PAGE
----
Top Regions For US Real Estate In The First Quarter

The US real estate market improved in the first quarter of 2009, declining at a slower rate of 3.4%. The region of the country that performed best during …

The US real estate market improved in the first quarter of 2009, declining at a slower rate of 3.4%. The region of the country that performed best during this period was the South. Diana Golobay from HousingWire reports on the improving real estate numbers from the first quarter.

The Southern region of the United States posted the strongest quarter-over-quarter price returns in a new quarterly housing market report launched Wednesday by Clear Capital.

The bad news: The region still posted an overall decline of 1.7%. But the (relatively) good news is the South posted the smallest overall decline of the four regions, according to Clear Capital’s report.

The South also posted half the decline of the national rate, 3.4%.

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The data and solution provider for real estate asset valuation, investment and risk assessment launched the new report as a way to track pricing conditions in real time. The July report considers data compiled through May 25.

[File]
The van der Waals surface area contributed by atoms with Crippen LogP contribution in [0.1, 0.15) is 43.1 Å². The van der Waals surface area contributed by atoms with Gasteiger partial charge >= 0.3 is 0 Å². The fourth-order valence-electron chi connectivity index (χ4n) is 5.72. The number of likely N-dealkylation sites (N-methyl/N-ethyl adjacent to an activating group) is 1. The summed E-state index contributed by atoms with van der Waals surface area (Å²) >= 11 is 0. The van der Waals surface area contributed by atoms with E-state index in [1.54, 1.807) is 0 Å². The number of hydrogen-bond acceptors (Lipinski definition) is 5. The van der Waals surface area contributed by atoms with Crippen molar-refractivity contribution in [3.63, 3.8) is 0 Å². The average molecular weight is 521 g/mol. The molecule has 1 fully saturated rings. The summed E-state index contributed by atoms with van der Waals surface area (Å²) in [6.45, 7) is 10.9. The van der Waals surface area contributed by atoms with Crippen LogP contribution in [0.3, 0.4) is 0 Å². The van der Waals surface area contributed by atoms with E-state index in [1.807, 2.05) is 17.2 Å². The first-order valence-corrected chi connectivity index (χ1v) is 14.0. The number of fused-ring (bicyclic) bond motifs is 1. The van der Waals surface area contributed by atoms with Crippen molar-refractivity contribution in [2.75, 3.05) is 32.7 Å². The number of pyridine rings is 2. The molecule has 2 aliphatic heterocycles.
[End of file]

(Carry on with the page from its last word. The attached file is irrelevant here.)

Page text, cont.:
Birmingham and Cleveland had the top rolling quarter-over quarter price gains of 8.9% and 6.7%, respectively, while Phoenix and Las Vegas posted the greatest losses at -17% and -15.5%.

All US regions showed a seasonal improvement in the rate of price declines during the spring selling season, with the Midwest and the South regions posting the greatest lift after a weak home price season in the winter.

Certain local markets showed isolated success stories. A segment of the Cleveland market, for example, posted the first quarter-over-quarter gain since its downturn started in mid-2005. This signals “very specific investment activity” in the area, according to Clear Capital.

“It’s a relief to see some local stabilization this month in at least a few of the worst hit markets,” said Clear Capital president Kevin Marshall in the report. “We expect to see this type of recovery on a neighborhood-by-neighborhood basis as savvy investors are taking a more surgical approach to due diligence and looking at micro-markets very carefully.”

This article has been reposted from HousingWire. View the article on HousingWire’s mortgage finance news website here.

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